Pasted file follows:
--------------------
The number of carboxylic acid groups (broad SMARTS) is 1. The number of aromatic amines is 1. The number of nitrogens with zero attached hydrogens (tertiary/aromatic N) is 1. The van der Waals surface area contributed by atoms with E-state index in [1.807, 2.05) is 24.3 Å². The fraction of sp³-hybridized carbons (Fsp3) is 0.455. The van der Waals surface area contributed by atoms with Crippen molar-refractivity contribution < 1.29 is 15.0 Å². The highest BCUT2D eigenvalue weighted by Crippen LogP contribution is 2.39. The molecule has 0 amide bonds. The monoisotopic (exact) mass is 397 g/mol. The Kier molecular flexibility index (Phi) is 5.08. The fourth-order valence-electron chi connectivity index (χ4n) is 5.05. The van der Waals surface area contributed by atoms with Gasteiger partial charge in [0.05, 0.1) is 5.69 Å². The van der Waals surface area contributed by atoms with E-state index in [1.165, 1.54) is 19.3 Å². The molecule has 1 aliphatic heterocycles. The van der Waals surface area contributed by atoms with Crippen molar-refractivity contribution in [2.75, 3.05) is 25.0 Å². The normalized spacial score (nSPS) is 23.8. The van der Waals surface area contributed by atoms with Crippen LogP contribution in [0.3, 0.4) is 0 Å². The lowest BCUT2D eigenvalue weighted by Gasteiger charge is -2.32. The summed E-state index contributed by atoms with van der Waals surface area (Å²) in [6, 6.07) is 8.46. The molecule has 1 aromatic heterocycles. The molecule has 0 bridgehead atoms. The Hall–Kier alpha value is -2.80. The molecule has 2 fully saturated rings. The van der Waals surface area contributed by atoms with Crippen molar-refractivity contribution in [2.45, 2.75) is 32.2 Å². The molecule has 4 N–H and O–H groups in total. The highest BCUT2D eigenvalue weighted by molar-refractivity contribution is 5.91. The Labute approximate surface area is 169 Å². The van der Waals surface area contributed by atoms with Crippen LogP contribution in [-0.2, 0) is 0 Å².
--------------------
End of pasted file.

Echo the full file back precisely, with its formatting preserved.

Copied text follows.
The number of carboxylic acid groups (broad SMARTS) is 1. The number of aromatic amines is 1. The number of nitrogens with zero attached hydrogens (tertiary/aromatic N) is 1. The van der Waals surface area contributed by atoms with E-state index in [1.807, 2.05) is 24.3 Å². The fraction of sp³-hybridized carbons (Fsp3) is 0.455. The van der Waals surface area contributed by atoms with Crippen molar-refractivity contribution < 1.29 is 15.0 Å². The highest BCUT2D eigenvalue weighted by Crippen LogP contribution is 2.39. The molecule has 0 amide bonds. The monoisotopic (exact) mass is 397 g/mol. The Kier molecular flexibility index (Phi) is 5.08. The fourth-order valence-electron chi connectivity index (χ4n) is 5.05. The van der Waals surface area contributed by atoms with Gasteiger partial charge in [0.05, 0.1) is 5.69 Å². The van der Waals surface area contributed by atoms with E-state index in [1.165, 1.54) is 19.3 Å². The molecule has 1 aliphatic heterocycles. The van der Waals surface area contributed by atoms with Crippen molar-refractivity contribution in [2.75, 3.05) is 25.0 Å². The normalized spacial score (nSPS) is 23.8. The van der Waals surface area contributed by atoms with Crippen LogP contribution in [0.3, 0.4) is 0 Å². The lowest BCUT2D eigenvalue weighted by Gasteiger charge is -2.32. The summed E-state index contributed by atoms with van der Waals surface area (Å²) in [6, 6.07) is 8.46. The molecule has 1 aromatic heterocycles. The molecule has 0 bridgehead atoms. The Hall–Kier alpha value is -2.80. The molecule has 2 fully saturated rings. The van der Waals surface area contributed by atoms with Crippen molar-refractivity contribution in [2.45, 2.75) is 32.2 Å². The molecule has 4 N–H and O–H groups in total. The highest BCUT2D eigenvalue weighted by molar-refractivity contribution is 5.91. The Labute approximate surface area is 169 Å². The van der Waals surface area contributed by atoms with Crippen LogP contribution in [-0.2, 0) is 0 Å².